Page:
Dr Shane Wallace
Walsh Family Assistant Professorin Classics and Ancient History
Born in Limerick, I studied for my BA in Classics in Galway and my MA in Dublin (UCD). In 2006 I moved to Edinburgh to pursue a Ph.D. (awarded 2011), during which time I held a Marie Curie research fellowship at the école normale supérieure, Paris, and an Erasmus studentship at the Aristotle University of Thessaloniki. I returned to Dublin to take up the post of Walsh Family Lecturer at Trinity College Dublin in 2011. I work on the history and epigraphy of the Hellenistic world, in particular mainland Greece, the Aegean, and western Asia Minor.
My research focuses primarily on the study of the relationship between city and king in the Hellenistic period. I am in the final stages of editing a monograph entitled The Politics of Freedom: Kings and Cities in the Hellenistic Age as well as editing a volume entitled The Antigonid Empire in Greece and co-editing with Dr. Davide Amendola the proceedings of a conference recently held at Trinity College Dublin entitled Beyond Athenocentrism (https://www.tcd.ie/classics/research/conferences/athenocentrism.php).
Research interests include Hellenistic history, Greek epigraphy, historiography, Alexander the Great, ancient empires, and Plutarch.
I am currently Director of the MPhil in Classics. I also edit the journal Classics Ireland (https://www.jstor.org/journal/classicsireland).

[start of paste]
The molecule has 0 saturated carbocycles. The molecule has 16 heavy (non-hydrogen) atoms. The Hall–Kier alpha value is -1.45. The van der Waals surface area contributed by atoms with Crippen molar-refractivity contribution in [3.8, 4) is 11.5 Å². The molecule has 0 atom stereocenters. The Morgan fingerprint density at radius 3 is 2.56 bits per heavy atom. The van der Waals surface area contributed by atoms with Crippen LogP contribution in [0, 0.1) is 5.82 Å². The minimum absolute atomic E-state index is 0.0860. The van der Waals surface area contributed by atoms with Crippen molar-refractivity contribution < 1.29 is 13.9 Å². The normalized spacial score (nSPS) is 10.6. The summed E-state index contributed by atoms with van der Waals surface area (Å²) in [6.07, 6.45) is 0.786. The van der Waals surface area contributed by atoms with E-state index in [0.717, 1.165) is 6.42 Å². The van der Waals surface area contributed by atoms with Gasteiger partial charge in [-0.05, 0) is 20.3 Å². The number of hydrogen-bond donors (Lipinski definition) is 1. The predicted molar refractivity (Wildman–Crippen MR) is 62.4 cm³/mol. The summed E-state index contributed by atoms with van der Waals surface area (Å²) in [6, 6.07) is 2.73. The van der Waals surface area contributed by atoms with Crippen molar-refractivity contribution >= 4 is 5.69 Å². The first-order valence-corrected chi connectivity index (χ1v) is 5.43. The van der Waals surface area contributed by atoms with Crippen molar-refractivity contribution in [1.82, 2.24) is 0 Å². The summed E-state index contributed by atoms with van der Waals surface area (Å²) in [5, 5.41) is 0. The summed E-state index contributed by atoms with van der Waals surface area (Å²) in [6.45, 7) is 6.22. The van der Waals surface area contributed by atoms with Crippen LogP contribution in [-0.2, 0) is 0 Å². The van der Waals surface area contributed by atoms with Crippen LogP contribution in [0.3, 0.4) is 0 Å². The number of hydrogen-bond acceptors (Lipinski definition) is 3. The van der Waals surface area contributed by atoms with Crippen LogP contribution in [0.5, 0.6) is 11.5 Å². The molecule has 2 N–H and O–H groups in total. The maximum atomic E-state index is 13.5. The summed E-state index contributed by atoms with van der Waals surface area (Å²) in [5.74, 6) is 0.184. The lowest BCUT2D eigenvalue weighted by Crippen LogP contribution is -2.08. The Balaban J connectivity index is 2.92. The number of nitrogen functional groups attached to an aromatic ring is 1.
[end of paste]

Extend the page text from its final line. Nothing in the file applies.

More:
- (ed.), Platonic and Neoplatonic Thought and Action. Essays in Honour of Andrew Smith (Classics Ireland 27, 2020 – special festschrift issue).
- The Hellenistic Court: Monarchic Power and Elite Society from Alexander to Cleopatra, edited with Andrew Erskine and Lloyd Llewellyn-Jones (Swansea: Classical Press of Wales, 2017).
- “East and west: lines of communication between Alexander and the Greeks”, Hermathena 200-201 (2016) , 15-72.
- “Communication and legitimation: knowledge of Alexander’s Asian conquests in the Greek world”, in K. Trampedach and A. Meeus (eds.), Alexander’s Empire: The Legitimation of Conquest (Stuttgart, 2020), 123-44.
Teaching & Supervision
I am happy to supervise dissertations in Greek history (Classical and Hellenistic), epigraphy, historiography, Alexander the Great, and ancient empires.
I teach a broad range of modules on Greek history and historiography. Research-led teaching includes modules on Greeks and Barbarians, Kings and Cities in the Hellenistic Period, and Athens from Macedon to Rome, as well as Greek language modules on Plutarch and Diodorus Siculus.
O: Classics Dept
T: +353 1 896 3471